Cooperative Extension San Joaquin County
University of California
Cooperative Extension San Joaquin County

Posts Tagged: Plant Sciences

A report from the war on weeds

Over the last three millennia, the practice of growing rice has evolved and spread throughout much of the globe. From China, through India, to Greece and parts of the Mediterranean and from Europe to the Americas, rice has demonstrated its versatility in desert regions and wetland deltas alike. Abundant in carbohydrates, it is today one of the world’s most widely eaten foods.

While University of California researchers develop rice varieties more tolerant to the modern challenges of climate change — flooding, heat stress, drought — California rice farmers each year discover more new threats in the form of non-native and herbicide-resistant weeds. So well adapted are these weeds that if left unmanaged, they cause rice yields in some places to plummet to nearly nothing.

Doctoral student Whitney Brim-DeForest researches invasive rice weeds. (Photo: Brad Hooker)

The introduction of rice to California in 1912 was fraught with weed challenges from the start. The traditional dry-seeding method allowed barnyard grass to quickly overrun fields. While a new water-seeding technique suppressed the weed, it led to a whole other set of problems. In continuously flooded fields — still the most widely used practice in California today — an imported weed, late watergrass, flourished. Aquatic weeds took advantage of the new environment while others gradually became more flood tolerant. For many years, advanced herbicides allowed farmers to gain ground over these weeds.

Then, beginning in the early 1990s, several weed species, including late watergrass, were found to be evolving resistance against the most powerful herbicides. A metabolic resistance to one herbicide, researchers discovered, could lead to resistance for another.

Weeds also found new ways to outcompete rice. One invasive weed, Ludwigia, grows fast and tall — as high as 10 feet. Shadowing the rice plants, it spawns tiny seeds that travel well in water. Other weeds, meanwhile, are small and run along the ground to avoid combines and some emerge earlier in the season than rice, dominating resources.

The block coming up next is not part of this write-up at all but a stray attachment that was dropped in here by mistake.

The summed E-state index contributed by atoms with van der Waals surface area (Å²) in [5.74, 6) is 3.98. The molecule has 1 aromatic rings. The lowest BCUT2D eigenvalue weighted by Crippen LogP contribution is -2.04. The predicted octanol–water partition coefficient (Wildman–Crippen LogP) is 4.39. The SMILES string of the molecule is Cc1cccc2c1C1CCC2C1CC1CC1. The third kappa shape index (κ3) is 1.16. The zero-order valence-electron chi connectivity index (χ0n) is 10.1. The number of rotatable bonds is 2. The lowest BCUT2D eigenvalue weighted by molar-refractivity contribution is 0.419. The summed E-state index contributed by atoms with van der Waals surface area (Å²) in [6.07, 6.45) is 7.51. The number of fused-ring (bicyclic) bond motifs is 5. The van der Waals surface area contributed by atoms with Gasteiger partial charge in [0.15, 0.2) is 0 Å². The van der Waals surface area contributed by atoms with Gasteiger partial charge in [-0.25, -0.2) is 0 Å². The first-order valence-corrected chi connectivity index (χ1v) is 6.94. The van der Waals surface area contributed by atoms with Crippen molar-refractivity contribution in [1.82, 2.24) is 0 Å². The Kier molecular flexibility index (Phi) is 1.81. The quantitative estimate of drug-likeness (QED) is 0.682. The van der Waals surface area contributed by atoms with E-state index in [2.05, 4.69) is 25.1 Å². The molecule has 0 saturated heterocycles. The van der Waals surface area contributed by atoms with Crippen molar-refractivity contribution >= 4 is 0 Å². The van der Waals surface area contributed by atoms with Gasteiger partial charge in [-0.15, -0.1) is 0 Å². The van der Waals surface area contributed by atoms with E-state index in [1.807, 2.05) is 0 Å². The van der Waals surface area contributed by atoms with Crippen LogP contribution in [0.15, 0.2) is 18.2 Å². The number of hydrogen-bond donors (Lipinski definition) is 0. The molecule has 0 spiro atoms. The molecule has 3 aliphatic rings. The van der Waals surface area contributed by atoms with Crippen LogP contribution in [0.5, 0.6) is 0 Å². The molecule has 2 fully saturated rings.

In the Department of Plant Sciences at UC Davis, professor Albert Fischer’s laboratory is battling rice weeds on a variety of fronts: by researching the evolution and mechanisms of herbicide resistance, finding traits that make rice varieties more competitive, developing resistance techniques through field testing at the industry-supported Rice Experiment Station in Biggs, Calif., and by encouraging farmers to diversify management methods.

UC Davis Professor Albert Fischer and his team are researching the evolution of herbicide resistance. (Photo: Brad Hooker)
“Use as many little hammers as you can on your weeds,” advises Whitney Brim-DeForest, a doctoral student at the University of California, Davis, in reference to the established ecology text “Many Little Hammers.” She instructs growers and is currently running Fischer’s field trials. “Don’t use just one tool year in, year out,” she says, “because you’re applying evolutionary pressures to the weeds.”

One system Fischer encourages is the stale seedbed technique, which allows weeds to emerge first from a reserve of seeds in the soil. Once that flush is up, farmers use a general herbicide to kill the weeds. At least one local farmer with a bad weed problem has controlled late watergrass this way. By replacing herbicides with shallow tilling, organic farmers can use this method.

With each management system is a different combination of growing techniques and herbicides, depending on weather, soil moisture and soil temperature, among other factors. Fischer’s team at the experiment station spends much of its time testing these herbicides on new weeds.